Finally, we note that V. Kokilashvili and S. Samko [8, 9]; V. Kokilashvili, N. Samko, and S. Samko [7]; D. Cruz-Uribe, L. Diening, and P. Hästö [1] studied the boundedness of the Hardy-Littlewood maximal operator on variable Lebesgue spaces with weights under assumptions (1.1)–(1.3) or their analogues in the case of metric measure spaces.

We denote by the collection of all variable exponents for which there exist constants , , and a variable exponent such that

(1.7) |

for almost all .

This class implicitly appeared in V. Rabinovich and S. Samko’s paper [13] (see also [14]). Its introduction is motivated by the fact that the boundedness of the Hardy-Littlewood maximal operator on implies the boundedness of many important linear operators on (see e.g. [5, Chap. 6]). If such a linear operator is also compact on the standard Lebesgue space , then, by a Krasnoselskii type interpolation theorem for variable Lebesgue spaces, it is compact on the variable Lebesgue space as well.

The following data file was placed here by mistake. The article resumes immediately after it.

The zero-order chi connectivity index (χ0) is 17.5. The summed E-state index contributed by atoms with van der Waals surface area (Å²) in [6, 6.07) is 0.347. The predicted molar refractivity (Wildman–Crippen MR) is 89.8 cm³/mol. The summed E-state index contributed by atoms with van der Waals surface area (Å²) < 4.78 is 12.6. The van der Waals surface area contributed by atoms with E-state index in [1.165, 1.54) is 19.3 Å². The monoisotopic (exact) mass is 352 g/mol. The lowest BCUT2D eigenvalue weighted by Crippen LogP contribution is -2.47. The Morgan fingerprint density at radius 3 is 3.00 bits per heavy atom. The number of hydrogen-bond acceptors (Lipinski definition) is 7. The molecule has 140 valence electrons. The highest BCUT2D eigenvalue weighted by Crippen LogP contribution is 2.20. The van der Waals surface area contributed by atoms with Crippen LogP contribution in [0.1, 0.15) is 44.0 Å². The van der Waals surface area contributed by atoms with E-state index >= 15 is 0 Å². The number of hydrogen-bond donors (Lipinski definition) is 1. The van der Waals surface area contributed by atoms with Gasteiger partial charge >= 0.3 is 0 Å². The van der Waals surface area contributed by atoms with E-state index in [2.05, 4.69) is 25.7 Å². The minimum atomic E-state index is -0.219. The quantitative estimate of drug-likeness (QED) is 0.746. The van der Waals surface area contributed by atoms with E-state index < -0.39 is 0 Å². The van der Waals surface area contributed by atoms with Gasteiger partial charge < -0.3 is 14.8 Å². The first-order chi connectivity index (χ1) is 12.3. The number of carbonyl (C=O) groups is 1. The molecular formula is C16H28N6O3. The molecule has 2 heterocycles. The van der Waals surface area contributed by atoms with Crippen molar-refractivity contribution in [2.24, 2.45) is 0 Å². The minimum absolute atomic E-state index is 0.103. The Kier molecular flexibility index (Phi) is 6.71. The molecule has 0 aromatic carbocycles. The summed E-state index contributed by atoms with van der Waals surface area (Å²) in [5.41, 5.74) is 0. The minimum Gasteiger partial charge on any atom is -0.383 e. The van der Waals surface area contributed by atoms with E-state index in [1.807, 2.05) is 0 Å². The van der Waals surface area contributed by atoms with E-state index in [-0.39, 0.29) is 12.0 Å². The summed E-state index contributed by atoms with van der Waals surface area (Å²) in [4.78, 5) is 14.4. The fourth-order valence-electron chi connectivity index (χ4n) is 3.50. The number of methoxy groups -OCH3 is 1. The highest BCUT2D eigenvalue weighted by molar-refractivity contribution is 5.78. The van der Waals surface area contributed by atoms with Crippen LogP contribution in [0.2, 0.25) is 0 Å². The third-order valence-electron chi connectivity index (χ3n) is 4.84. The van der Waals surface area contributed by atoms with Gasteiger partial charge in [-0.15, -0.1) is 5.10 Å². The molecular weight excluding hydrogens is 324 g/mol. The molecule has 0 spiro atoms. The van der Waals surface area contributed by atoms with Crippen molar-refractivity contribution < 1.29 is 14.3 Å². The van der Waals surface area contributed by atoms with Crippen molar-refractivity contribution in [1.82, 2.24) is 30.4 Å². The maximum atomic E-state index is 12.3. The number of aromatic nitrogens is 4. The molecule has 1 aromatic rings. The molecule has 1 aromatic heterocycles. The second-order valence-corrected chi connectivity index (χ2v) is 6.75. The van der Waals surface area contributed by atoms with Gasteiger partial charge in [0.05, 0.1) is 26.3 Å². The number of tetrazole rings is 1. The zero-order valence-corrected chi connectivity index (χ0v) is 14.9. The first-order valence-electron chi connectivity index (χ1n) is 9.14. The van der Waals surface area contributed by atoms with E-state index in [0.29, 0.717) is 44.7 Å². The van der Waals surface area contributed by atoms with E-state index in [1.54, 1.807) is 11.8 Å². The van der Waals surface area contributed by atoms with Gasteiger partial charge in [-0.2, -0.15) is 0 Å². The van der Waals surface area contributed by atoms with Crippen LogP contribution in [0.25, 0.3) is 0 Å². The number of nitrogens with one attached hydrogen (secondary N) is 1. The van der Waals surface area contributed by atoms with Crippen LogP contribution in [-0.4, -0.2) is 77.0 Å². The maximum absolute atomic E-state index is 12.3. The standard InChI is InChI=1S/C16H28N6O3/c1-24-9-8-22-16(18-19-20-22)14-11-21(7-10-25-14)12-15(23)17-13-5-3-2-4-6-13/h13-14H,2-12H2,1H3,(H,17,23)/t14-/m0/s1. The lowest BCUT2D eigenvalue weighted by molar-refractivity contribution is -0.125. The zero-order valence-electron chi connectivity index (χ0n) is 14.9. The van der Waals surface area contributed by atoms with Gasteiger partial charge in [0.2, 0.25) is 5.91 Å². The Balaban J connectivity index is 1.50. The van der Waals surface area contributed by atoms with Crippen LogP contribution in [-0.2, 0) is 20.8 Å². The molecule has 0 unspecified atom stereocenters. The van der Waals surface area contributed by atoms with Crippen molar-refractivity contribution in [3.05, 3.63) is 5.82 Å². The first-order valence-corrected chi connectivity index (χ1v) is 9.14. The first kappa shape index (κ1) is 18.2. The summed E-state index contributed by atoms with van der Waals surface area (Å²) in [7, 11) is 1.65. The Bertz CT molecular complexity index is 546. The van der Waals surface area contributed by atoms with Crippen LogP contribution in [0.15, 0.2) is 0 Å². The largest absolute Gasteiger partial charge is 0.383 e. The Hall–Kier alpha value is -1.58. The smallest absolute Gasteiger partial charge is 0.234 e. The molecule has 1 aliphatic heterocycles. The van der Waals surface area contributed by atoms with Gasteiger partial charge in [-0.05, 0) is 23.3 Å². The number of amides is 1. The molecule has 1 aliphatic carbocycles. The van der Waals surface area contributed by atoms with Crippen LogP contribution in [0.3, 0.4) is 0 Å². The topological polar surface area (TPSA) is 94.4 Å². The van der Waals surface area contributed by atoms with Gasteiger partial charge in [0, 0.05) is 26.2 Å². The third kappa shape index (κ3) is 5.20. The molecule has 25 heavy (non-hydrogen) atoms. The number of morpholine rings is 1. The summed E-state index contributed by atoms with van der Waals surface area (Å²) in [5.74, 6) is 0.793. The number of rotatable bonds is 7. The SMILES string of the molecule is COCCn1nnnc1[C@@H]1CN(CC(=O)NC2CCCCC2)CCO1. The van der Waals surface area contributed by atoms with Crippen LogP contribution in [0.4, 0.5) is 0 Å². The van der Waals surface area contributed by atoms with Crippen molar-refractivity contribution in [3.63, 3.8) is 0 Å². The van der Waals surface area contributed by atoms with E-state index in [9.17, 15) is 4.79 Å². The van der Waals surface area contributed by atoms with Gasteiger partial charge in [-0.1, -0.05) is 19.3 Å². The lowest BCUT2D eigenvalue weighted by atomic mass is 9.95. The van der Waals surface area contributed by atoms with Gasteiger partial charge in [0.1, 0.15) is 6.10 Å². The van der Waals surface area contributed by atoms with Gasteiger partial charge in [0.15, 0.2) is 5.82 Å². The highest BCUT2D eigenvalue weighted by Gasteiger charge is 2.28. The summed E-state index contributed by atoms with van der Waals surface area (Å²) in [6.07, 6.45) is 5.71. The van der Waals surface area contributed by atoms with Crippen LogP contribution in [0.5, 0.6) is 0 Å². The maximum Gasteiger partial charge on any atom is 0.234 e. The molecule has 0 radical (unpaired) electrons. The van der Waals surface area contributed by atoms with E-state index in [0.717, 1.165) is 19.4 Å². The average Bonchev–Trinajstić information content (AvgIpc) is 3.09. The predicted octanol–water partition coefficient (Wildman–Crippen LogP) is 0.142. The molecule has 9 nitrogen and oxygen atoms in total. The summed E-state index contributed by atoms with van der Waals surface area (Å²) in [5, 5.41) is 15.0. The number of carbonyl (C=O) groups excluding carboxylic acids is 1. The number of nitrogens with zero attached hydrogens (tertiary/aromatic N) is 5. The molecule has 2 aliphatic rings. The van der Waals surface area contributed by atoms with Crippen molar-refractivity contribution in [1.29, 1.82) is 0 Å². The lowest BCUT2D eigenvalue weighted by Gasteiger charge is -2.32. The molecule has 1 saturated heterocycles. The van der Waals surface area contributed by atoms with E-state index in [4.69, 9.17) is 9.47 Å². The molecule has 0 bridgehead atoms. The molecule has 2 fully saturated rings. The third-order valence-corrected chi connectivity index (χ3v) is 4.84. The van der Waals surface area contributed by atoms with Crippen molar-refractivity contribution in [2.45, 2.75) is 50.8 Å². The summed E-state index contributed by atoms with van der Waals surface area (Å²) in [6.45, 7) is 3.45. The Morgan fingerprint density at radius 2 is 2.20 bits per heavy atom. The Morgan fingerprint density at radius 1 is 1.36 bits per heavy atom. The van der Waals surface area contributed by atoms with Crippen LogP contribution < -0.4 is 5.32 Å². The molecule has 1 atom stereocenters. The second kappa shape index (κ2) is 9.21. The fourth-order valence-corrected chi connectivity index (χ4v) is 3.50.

In [13, Theorem 5.1], the boundedness of the pseudodifferential operators with symbols in the Hörmander class on the variable Lebesgue spaces was established, provided that satisfies (1.1)–(1.3). Then the above interpolation argument was used in the proof of [13, Theorem 6.1] to study the Fredholmness of pseudodifferential operators with slowly oscillating symbols on . In particular, the following is implicitly contained in the proof of [13, Theorem 6.1].